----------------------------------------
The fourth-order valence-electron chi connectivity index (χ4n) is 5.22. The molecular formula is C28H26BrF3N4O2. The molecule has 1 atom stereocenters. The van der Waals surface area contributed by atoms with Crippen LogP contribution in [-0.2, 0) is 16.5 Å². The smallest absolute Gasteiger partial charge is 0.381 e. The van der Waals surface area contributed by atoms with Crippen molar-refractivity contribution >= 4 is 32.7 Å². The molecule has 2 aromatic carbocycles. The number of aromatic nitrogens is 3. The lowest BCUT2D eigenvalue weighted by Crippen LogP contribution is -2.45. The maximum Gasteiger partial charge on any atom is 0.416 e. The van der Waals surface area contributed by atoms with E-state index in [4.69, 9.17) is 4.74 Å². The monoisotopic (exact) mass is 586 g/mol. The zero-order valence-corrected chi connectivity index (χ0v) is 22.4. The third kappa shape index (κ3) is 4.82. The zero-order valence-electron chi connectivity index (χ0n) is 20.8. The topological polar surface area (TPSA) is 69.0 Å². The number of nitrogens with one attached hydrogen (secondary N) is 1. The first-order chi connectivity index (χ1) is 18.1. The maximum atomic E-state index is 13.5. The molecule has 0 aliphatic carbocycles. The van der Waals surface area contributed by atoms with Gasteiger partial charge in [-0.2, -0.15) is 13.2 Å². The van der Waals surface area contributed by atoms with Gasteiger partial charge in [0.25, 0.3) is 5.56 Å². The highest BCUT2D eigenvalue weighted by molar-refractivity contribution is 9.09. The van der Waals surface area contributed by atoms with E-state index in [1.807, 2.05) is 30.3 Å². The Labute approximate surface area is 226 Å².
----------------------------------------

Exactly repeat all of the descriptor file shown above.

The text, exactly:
The fourth-order valence-electron chi connectivity index (χ4n) is 5.22. The molecular formula is C28H26BrF3N4O2. The molecule has 1 atom stereocenters. The van der Waals surface area contributed by atoms with Crippen LogP contribution in [-0.2, 0) is 16.5 Å². The smallest absolute Gasteiger partial charge is 0.381 e. The van der Waals surface area contributed by atoms with Crippen molar-refractivity contribution >= 4 is 32.7 Å². The molecule has 2 aromatic carbocycles. The number of aromatic nitrogens is 3. The lowest BCUT2D eigenvalue weighted by Crippen LogP contribution is -2.45. The maximum Gasteiger partial charge on any atom is 0.416 e. The van der Waals surface area contributed by atoms with E-state index in [4.69, 9.17) is 4.74 Å². The monoisotopic (exact) mass is 586 g/mol. The zero-order valence-corrected chi connectivity index (χ0v) is 22.4. The third kappa shape index (κ3) is 4.82. The zero-order valence-electron chi connectivity index (χ0n) is 20.8. The topological polar surface area (TPSA) is 69.0 Å². The number of nitrogens with one attached hydrogen (secondary N) is 1. The first-order chi connectivity index (χ1) is 18.1. The maximum atomic E-state index is 13.5. The molecule has 0 aliphatic carbocycles. The van der Waals surface area contributed by atoms with Gasteiger partial charge in [-0.2, -0.15) is 13.2 Å². The van der Waals surface area contributed by atoms with Gasteiger partial charge in [0.25, 0.3) is 5.56 Å². The highest BCUT2D eigenvalue weighted by molar-refractivity contribution is 9.09. The van der Waals surface area contributed by atoms with E-state index in [1.807, 2.05) is 30.3 Å². The Labute approximate surface area is 226 Å².